Catholic schools closed, public schools open in Simcoe County if education workers strike

CUPE says a strike planned for Friday will continue indefinitely

with files from The Canadian Press

Schools with the Simcoe Muskoka Catholic District School Board (SMCDSB) will be closed in the event of a strike by 55,000 education workers.

This differs from the Simcoe County District School Board (SCDSB) which said its schools will remain open in the event of a walkout.

The Canadian Union of Public Employees (CUPE) indicated on Wednesday that a strike planned for Friday will continue indefinitely, but the government is refusing to negotiate futher unless the job action is cancelled.

CUPE represents custodial staff at the SMCDSB, and custodial and maintenace staff at the SCDSB.

“We have carefully reviewed the situation and have determined that in the absence
of custodial staff, the learning environment would be unsafe for students. For this reason, we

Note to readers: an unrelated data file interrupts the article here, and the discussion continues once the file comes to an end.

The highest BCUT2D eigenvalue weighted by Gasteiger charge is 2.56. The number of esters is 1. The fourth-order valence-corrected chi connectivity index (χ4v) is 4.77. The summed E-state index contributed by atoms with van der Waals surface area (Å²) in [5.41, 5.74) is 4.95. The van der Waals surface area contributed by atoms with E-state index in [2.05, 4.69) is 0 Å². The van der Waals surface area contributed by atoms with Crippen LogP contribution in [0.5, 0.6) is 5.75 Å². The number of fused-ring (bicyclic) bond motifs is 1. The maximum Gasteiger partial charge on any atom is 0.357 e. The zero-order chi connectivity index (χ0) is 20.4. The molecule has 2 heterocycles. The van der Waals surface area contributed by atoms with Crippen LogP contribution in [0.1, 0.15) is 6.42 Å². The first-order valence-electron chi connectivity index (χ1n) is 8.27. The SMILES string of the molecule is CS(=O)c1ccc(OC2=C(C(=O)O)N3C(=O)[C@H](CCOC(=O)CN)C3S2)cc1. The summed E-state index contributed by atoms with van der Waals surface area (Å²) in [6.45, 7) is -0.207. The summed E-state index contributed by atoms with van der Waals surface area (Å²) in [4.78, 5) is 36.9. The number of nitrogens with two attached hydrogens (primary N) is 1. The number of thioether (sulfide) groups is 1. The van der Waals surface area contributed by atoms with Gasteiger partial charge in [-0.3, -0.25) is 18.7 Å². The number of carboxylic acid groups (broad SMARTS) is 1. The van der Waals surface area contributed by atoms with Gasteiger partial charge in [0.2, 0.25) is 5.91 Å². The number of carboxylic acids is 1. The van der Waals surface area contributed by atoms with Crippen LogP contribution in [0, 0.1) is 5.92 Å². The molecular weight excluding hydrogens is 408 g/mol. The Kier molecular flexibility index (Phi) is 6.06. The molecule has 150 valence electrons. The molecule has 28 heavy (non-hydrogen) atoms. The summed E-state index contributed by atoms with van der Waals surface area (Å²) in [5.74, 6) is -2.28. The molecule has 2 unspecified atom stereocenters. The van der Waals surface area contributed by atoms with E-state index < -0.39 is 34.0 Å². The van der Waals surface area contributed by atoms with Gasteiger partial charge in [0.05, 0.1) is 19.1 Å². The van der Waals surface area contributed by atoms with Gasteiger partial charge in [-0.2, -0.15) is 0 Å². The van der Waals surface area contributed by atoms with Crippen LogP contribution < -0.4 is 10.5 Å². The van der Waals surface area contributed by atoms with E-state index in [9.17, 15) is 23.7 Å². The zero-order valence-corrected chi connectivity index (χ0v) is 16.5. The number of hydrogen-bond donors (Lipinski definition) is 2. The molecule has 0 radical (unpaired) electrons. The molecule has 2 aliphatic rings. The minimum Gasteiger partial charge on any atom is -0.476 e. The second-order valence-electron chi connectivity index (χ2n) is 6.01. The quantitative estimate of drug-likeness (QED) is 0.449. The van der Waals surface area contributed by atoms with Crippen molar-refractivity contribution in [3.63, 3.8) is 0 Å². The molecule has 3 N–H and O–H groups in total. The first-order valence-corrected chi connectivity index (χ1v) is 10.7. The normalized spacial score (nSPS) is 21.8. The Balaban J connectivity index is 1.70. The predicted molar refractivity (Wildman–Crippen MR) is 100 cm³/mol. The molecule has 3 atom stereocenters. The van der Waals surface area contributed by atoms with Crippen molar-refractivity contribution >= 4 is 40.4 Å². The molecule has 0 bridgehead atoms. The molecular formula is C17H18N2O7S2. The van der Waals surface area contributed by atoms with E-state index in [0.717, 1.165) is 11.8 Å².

have made the difficult decision to close schools for all students on Friday, November
4th. Families must make alternative arrangements for the care and supervision of their children,” the SMCDSB said in a letter to parents on Wednesday.

The board said students will be provided with work to complete independently at home on Friday.

As well, before and after school programs, school transportation services, community use of schools and extracirrucular activites will be cancelled on Friday.

“Our planning must also take into account that labour unrest could go beyond Friday,” the board noted. “At this time, we are encouraging families to explore alternate arrangements for their children, in case this labour unrest continues. Although we are not distributing technology on Friday, we are making plans to ensure students have the appropriate technology at home, so we can move to a synchronous remote learning model as soon as possible, if necessary.”

The Ontario government has introduced a bill – expected to pass Thursday – to impose a contract on the education workers and ban them from striking. Lecce said because of CUPE’s strike threat, the government “has no choice” but to proceed with the bill.

The legislation sets out fines for violating a prohibition on strikes for the life of the agreement of up to $4,000 per employee per day, while there are fines of up to $500,000 for the union. CUPE has said the union would foot the bill for penalties levied against workers, and suggested Wednesday that it is looking for outside financial help.